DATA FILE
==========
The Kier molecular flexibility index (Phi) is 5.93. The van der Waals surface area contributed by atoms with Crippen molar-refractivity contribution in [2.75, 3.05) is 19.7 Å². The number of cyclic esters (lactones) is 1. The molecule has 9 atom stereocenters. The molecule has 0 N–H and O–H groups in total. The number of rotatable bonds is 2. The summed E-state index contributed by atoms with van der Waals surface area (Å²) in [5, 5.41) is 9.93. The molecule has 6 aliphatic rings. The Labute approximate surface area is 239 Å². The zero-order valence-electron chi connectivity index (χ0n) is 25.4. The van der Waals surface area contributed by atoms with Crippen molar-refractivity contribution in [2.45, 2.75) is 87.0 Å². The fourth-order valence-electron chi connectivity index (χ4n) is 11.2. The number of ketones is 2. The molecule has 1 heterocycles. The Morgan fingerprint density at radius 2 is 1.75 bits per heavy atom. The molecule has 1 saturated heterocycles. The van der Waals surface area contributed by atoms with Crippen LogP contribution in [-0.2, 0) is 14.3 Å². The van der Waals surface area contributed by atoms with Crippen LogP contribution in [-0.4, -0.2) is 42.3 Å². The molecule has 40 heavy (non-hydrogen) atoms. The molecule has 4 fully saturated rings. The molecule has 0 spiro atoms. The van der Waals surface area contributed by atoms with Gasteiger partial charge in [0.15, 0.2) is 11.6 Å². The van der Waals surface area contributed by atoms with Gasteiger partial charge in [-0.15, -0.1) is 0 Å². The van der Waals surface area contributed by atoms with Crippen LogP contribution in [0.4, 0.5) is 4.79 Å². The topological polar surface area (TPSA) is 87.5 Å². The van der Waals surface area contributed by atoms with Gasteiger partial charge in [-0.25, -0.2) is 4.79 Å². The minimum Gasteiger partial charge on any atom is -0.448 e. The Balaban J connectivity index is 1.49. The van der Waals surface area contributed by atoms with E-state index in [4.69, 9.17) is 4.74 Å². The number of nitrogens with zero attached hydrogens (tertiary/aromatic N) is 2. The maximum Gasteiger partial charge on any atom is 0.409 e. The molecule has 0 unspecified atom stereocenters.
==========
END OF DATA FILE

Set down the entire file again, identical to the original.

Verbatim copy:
The Kier molecular flexibility index (Phi) is 5.93. The van der Waals surface area contributed by atoms with Crippen molar-refractivity contribution in [2.75, 3.05) is 19.7 Å². The number of cyclic esters (lactones) is 1. The molecule has 9 atom stereocenters. The molecule has 0 N–H and O–H groups in total. The number of rotatable bonds is 2. The summed E-state index contributed by atoms with van der Waals surface area (Å²) in [5, 5.41) is 9.93. The molecule has 6 aliphatic rings. The Labute approximate surface area is 239 Å². The zero-order valence-electron chi connectivity index (χ0n) is 25.4. The van der Waals surface area contributed by atoms with Crippen molar-refractivity contribution in [2.45, 2.75) is 87.0 Å². The fourth-order valence-electron chi connectivity index (χ4n) is 11.2. The number of ketones is 2. The molecule has 1 heterocycles. The Morgan fingerprint density at radius 2 is 1.75 bits per heavy atom. The molecule has 1 saturated heterocycles. The van der Waals surface area contributed by atoms with Crippen LogP contribution in [-0.2, 0) is 14.3 Å². The van der Waals surface area contributed by atoms with Crippen LogP contribution in [-0.4, -0.2) is 42.3 Å². The molecule has 40 heavy (non-hydrogen) atoms. The molecule has 4 fully saturated rings. The molecule has 0 spiro atoms. The van der Waals surface area contributed by atoms with Gasteiger partial charge in [0.15, 0.2) is 11.6 Å². The van der Waals surface area contributed by atoms with Gasteiger partial charge in [-0.15, -0.1) is 0 Å². The van der Waals surface area contributed by atoms with Crippen LogP contribution in [0.4, 0.5) is 4.79 Å². The topological polar surface area (TPSA) is 87.5 Å². The van der Waals surface area contributed by atoms with Gasteiger partial charge in [-0.25, -0.2) is 4.79 Å². The minimum Gasteiger partial charge on any atom is -0.448 e. The Balaban J connectivity index is 1.49. The van der Waals surface area contributed by atoms with E-state index in [4.69, 9.17) is 4.74 Å². The number of nitrogens with zero attached hydrogens (tertiary/aromatic N) is 2. The maximum Gasteiger partial charge on any atom is 0.409 e. The molecule has 0 unspecified atom stereocenters.